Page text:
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Social inequality and ethnic differences in smoking in New Zealand

Social inequality and ethnic differences in smoking in New Zealand
Social inequality and ethnic differences in smoking in New Zealand
This study tests a generalisation of the ‘Wilkinson’ thesis that the greater a nation’s income inequality, the poorer the average national health status. We consider the effect of socio-economic inequality upon ethnic variations in smoking in New Zealand. Analysis of Maori and Pakeha (New Zealanders of European descent) smoking rates from the 1996 Census is conducted for 73 Territorial Local Authority areas in New Zealand, disaggregated by gender and rural–urban location. Partial correlation is used to control for absolute levels of deprivation and examine the independent effect of ethnic social inequality upon smoking rates. The level of social inequality between Maori and Pakeha has an independent effect on Maori smoking rates. Pakeha smoking rates by contrast are more sensitive to variations inabsolute rather than relative deprivation. The effect of inequality is greatest for Maori women, especially among urban residents. By contrast, among Maori men the effects are greatest in rural areas. The results provide some qualified support for the Wilkinson thesis and suggest that policies which address fundamental issues of social inequality will play a small, but significant, role in helping to reduce high smoking rates amongst Maori.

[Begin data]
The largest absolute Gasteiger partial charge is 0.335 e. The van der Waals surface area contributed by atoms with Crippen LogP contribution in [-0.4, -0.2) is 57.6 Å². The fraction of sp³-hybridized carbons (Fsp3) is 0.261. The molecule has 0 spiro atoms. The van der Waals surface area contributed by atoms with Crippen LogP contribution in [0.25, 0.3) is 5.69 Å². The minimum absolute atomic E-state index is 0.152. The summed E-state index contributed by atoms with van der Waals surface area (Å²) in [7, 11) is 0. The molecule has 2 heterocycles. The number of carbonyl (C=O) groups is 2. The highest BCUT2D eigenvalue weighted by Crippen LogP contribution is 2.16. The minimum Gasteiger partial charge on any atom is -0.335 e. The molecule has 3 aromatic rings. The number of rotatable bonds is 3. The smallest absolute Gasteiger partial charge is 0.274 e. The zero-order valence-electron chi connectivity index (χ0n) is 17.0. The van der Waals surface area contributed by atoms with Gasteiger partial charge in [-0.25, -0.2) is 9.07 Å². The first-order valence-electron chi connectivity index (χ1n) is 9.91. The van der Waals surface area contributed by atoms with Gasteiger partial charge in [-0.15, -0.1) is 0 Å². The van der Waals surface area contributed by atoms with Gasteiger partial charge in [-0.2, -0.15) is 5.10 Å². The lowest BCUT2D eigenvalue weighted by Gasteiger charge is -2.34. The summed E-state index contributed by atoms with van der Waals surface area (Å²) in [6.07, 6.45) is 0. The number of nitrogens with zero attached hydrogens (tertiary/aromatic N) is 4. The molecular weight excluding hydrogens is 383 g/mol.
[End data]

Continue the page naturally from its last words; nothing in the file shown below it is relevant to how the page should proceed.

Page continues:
ethnic inequality, smoking, maori, New Zealand
0277-9536
129-143
Barnett, R.
27cdcf63-273b-4592-98f8-c06d68d41682
Moon, G.
68cffc4d-72c1-41e9-b1fa-1570c5f3a0b4
Kearns, R.
7d99ad34-40c2-4821-ad7b-7078260900d4
Barnett, R.
27cdcf63-273b-4592-98f8-c06d68d41682
Moon, G.
68cffc4d-72c1-41e9-b1fa-1570c5f3a0b4
Kearns, R.
7d99ad34-40c2-4821-ad7b-7078260900d4

Barnett, R., Moon, G. and Kearns, R. (2004) Social inequality and ethnic differences in smoking in New Zealand. Social Science & Medicine, 59 (1), 129-143. (doi:10.1016/j.socscimed.2003.10.010).

Record type: Article

Abstract

This study tests a generalisation of the ‘Wilkinson’ thesis that the greater a nation’s income inequality, the poorer the average national health status. We consider the effect of socio-economic inequality upon ethnic variations in smoking in New Zealand. Analysis of Maori and Pakeha (New Zealanders of European descent) smoking rates from the 1996 Census is conducted for 73 Territorial Local Authority areas in New Zealand, disaggregated by gender and rural–urban location. Partial correlation is used to control for absolute levels of deprivation and examine the independent effect of ethnic social inequality upon smoking rates. The level of social inequality between Maori and Pakeha has an independent effect on Maori smoking rates. Pakeha smoking rates by contrast are more sensitive to variations inabsolute rather than relative deprivation. The effect of inequality is greatest for Maori women, especially among urban residents. By contrast, among Maori men the effects are greatest in rural areas. The results provide some qualified support for the Wilkinson thesis and suggest that policies which address fundamental issues of social inequality will play a small, but significant, role in helping to reduce high smoking rates amongst Maori.

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More information

Published date: July 2004
Keywords: ethnic inequality, smoking, maori, New Zealand
Organisations: Economy Culture & Space, PHEW – P (Population Health)

Identifiers

Local EPrints ID: 55397
URI: http://eprints.soton.ac.uk/id/eprint/55397
ISSN: 0277-9536
PURE UUID: 920514d7-63ae-40cd-8397-35cbf968e2fe
ORCID for G. Moon: ORCID iD orcid.org/0000-0002-7256-8397

Catalogue record

Date deposited: 31 Jul 2008
Last modified: 19 Jun 2021 01:40

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Contributors

Author: R. Barnett
Author: G. Moon ORCID iD
Author: R. Kearns

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